I started this blog as a way to document my yearly reading challenges. I was able to read 59 books last year, only one book short of my 60 books challenge. I set up the same challenge this year hoping to exceed my goal. To meet or exceed this goal, I must read at least 5 books a month. So, how did I do in the first quarter? Am I ahead or behind and should I reconsider my challenge? To help put things into perspective, here are the books I read each month.
Beloved told the story of Sethe, a slave woman who ran away from Sweet Home, a plantation in Kentucky and moved into 124 on Bluestone Road in Ohio. Her mother-in-law (Baby Suggs), her two sons (Buglar and Howard), and her two daughters (one named Denver) lived in the house with her.
Home is a novel about two siblings Frank and Cee who grew up very poor with a mean old grandmother, indifferent grandfather and parents. While growing up, Frank was basically responsible for his sister, Cee. He took her everywhere or rather she followed him everywhere and protected her. Eventually, he enlisted in the military and left home. Home told the story mostly from Frank’s point of view. We got to find out about Frank’s experience in the military, his inner/mental struggles, his failed marriage, his return home, his experience with racism, and his fight to rescue his sister from a psycho doctor.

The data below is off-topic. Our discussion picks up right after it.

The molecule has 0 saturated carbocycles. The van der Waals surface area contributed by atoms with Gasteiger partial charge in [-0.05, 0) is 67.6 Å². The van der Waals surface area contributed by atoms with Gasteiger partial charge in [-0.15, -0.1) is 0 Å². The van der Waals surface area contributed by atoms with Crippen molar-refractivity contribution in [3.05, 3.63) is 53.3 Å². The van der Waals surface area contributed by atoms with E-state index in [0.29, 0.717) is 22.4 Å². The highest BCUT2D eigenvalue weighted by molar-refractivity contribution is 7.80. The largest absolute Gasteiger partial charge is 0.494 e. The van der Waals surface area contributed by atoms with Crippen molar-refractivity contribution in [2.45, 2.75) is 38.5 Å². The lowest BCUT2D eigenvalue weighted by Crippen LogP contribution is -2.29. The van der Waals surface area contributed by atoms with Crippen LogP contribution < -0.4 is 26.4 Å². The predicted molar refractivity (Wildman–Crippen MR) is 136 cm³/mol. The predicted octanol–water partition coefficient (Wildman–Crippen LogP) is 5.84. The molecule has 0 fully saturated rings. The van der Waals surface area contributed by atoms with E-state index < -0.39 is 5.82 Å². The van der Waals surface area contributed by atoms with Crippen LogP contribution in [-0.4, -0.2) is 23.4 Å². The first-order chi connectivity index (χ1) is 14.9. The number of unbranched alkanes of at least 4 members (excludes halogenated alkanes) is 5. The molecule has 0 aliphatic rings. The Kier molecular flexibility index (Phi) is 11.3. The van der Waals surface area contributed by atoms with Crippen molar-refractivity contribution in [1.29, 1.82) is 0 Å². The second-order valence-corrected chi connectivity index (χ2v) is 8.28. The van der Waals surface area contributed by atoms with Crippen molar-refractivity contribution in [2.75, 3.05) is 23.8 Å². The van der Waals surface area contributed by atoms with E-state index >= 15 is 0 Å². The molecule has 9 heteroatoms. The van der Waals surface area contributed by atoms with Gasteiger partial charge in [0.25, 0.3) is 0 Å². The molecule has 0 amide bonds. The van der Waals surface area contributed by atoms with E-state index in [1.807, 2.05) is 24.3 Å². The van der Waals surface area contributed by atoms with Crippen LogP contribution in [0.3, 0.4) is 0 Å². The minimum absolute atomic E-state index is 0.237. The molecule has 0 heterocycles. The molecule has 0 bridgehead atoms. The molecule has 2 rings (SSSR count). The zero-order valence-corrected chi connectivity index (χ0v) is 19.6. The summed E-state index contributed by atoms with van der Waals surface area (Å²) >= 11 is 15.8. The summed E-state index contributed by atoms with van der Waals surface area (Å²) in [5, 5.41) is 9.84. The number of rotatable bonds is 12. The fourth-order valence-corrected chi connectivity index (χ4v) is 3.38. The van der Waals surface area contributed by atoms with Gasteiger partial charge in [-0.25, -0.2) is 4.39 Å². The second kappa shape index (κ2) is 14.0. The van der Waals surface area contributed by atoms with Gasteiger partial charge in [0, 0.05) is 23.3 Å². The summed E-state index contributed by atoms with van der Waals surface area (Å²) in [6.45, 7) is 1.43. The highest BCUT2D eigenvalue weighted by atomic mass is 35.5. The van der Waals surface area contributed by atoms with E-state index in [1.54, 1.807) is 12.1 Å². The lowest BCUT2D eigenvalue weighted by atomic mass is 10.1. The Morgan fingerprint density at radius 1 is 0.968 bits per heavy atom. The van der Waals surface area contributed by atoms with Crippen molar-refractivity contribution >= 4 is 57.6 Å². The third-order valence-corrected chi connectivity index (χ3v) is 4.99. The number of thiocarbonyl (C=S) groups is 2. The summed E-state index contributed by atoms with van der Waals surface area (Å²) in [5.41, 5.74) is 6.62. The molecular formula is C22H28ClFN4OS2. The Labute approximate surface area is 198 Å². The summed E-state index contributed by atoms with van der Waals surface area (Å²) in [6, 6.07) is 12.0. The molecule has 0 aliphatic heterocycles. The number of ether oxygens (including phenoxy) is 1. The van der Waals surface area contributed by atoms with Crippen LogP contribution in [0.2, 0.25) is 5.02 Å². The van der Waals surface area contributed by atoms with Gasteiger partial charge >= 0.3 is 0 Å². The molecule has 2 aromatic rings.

The Bluest Eye was set between 1940 and 1941 in Lorain, Ohio.
Major characters include Claudia and Frieda MacTeer, Pecola Breedlove, Pauline aka Mrs. Breedlove and Cholly Breedlove.
This book told the story of two young girls who are a complete opposite of each other. The story was mostly told from Claudia and Pecola’s point of views. The novel started off with Claudia narrating her life with her sister Frieda and her parents. She came across as very confident, high self esteem and unashamedly black. Continue reading
Love is never any better than the lover. Wicked people love wickedly, violent people love violently, weak people love weakly, stupid people love stupidly…
Winter tightened our heads with a band of cold and melted our eyes.
Beauty was not simply something to behold; it was something one could do.